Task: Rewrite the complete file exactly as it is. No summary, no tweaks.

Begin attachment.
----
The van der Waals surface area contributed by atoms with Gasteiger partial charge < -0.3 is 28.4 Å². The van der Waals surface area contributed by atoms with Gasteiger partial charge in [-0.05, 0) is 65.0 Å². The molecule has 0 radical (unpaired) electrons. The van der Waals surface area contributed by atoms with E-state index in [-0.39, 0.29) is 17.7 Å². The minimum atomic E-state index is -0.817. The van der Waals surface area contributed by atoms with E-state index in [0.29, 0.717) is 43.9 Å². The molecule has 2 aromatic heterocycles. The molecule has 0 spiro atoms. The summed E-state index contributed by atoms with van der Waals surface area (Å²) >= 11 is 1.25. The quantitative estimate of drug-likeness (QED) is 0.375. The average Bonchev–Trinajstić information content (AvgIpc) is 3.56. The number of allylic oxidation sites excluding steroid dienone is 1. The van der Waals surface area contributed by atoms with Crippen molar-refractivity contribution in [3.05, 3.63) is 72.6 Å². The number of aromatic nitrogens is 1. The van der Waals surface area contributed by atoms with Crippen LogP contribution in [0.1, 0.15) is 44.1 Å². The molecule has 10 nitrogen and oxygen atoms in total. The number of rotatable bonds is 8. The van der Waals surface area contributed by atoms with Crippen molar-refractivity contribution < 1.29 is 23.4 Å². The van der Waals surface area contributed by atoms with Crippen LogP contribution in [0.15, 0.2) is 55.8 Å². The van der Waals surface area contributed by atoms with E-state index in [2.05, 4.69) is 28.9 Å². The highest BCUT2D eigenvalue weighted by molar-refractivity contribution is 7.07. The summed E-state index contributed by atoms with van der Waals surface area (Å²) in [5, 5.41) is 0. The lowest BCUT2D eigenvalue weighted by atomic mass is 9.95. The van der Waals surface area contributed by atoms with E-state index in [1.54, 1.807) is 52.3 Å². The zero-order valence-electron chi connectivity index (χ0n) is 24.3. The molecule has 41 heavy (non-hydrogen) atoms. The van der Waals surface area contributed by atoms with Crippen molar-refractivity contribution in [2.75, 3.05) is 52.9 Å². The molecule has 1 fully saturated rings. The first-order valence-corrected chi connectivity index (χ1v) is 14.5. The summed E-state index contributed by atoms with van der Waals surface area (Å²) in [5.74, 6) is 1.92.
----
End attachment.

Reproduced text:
The van der Waals surface area contributed by atoms with Gasteiger partial charge < -0.3 is 28.4 Å². The van der Waals surface area contributed by atoms with Gasteiger partial charge in [-0.05, 0) is 65.0 Å². The molecule has 0 radical (unpaired) electrons. The van der Waals surface area contributed by atoms with E-state index in [-0.39, 0.29) is 17.7 Å². The minimum atomic E-state index is -0.817. The van der Waals surface area contributed by atoms with E-state index in [0.29, 0.717) is 43.9 Å². The molecule has 2 aromatic heterocycles. The molecule has 0 spiro atoms. The summed E-state index contributed by atoms with van der Waals surface area (Å²) >= 11 is 1.25. The quantitative estimate of drug-likeness (QED) is 0.375. The average Bonchev–Trinajstić information content (AvgIpc) is 3.56. The number of allylic oxidation sites excluding steroid dienone is 1. The van der Waals surface area contributed by atoms with Crippen molar-refractivity contribution in [3.05, 3.63) is 72.6 Å². The number of aromatic nitrogens is 1. The van der Waals surface area contributed by atoms with Crippen LogP contribution in [0.1, 0.15) is 44.1 Å². The molecule has 10 nitrogen and oxygen atoms in total. The number of rotatable bonds is 8. The van der Waals surface area contributed by atoms with Crippen molar-refractivity contribution < 1.29 is 23.4 Å². The van der Waals surface area contributed by atoms with Crippen LogP contribution in [0.15, 0.2) is 55.8 Å². The van der Waals surface area contributed by atoms with E-state index in [2.05, 4.69) is 28.9 Å². The highest BCUT2D eigenvalue weighted by molar-refractivity contribution is 7.07. The summed E-state index contributed by atoms with van der Waals surface area (Å²) in [5, 5.41) is 0. The lowest BCUT2D eigenvalue weighted by atomic mass is 9.95. The van der Waals surface area contributed by atoms with E-state index in [1.54, 1.807) is 52.3 Å². The zero-order valence-electron chi connectivity index (χ0n) is 24.3. The molecule has 41 heavy (non-hydrogen) atoms. The van der Waals surface area contributed by atoms with Crippen molar-refractivity contribution in [2.75, 3.05) is 52.9 Å². The molecule has 1 fully saturated rings. The first-order valence-corrected chi connectivity index (χ1v) is 14.5. The summed E-state index contributed by atoms with van der Waals surface area (Å²) in [5.74, 6) is 1.92.